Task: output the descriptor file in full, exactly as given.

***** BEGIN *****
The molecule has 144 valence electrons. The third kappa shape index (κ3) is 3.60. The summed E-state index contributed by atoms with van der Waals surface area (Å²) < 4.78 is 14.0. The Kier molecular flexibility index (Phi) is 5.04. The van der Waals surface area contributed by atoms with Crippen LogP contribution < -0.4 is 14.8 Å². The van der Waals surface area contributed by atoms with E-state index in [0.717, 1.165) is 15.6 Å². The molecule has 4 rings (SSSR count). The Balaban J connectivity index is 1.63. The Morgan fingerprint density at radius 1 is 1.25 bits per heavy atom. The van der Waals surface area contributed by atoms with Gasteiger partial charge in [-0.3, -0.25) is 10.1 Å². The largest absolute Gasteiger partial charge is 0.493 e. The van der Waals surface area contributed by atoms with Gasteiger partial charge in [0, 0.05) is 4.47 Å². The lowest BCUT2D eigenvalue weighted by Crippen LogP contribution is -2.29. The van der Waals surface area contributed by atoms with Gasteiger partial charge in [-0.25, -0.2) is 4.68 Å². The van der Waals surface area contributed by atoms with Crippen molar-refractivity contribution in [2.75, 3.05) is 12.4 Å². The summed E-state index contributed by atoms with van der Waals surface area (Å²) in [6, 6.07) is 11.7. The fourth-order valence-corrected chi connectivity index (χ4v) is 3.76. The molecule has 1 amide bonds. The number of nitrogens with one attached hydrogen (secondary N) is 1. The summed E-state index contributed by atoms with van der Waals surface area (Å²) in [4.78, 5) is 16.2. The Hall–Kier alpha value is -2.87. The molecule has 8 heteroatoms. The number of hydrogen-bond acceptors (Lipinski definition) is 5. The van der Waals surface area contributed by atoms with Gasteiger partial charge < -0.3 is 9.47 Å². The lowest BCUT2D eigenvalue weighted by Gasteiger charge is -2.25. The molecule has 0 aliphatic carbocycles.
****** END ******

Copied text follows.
The molecule has 144 valence electrons. The third kappa shape index (κ3) is 3.60. The summed E-state index contributed by atoms with van der Waals surface area (Å²) < 4.78 is 14.0. The Kier molecular flexibility index (Phi) is 5.04. The van der Waals surface area contributed by atoms with Crippen LogP contribution < -0.4 is 14.8 Å². The van der Waals surface area contributed by atoms with E-state index in [0.717, 1.165) is 15.6 Å². The molecule has 4 rings (SSSR count). The Balaban J connectivity index is 1.63. The Morgan fingerprint density at radius 1 is 1.25 bits per heavy atom. The van der Waals surface area contributed by atoms with Gasteiger partial charge in [-0.3, -0.25) is 10.1 Å². The largest absolute Gasteiger partial charge is 0.493 e. The van der Waals surface area contributed by atoms with Gasteiger partial charge in [0, 0.05) is 4.47 Å². The lowest BCUT2D eigenvalue weighted by Crippen LogP contribution is -2.29. The van der Waals surface area contributed by atoms with Gasteiger partial charge in [-0.25, -0.2) is 4.68 Å². The van der Waals surface area contributed by atoms with Crippen molar-refractivity contribution in [2.75, 3.05) is 12.4 Å². The summed E-state index contributed by atoms with van der Waals surface area (Å²) in [6, 6.07) is 11.7. The fourth-order valence-corrected chi connectivity index (χ4v) is 3.76. The molecule has 1 amide bonds. The number of nitrogens with one attached hydrogen (secondary N) is 1. The summed E-state index contributed by atoms with van der Waals surface area (Å²) in [4.78, 5) is 16.2. The Hall–Kier alpha value is -2.87. The molecule has 8 heteroatoms. The number of hydrogen-bond acceptors (Lipinski definition) is 5. The van der Waals surface area contributed by atoms with Gasteiger partial charge < -0.3 is 9.47 Å². The lowest BCUT2D eigenvalue weighted by Gasteiger charge is -2.25. The molecule has 0 aliphatic carbocycles.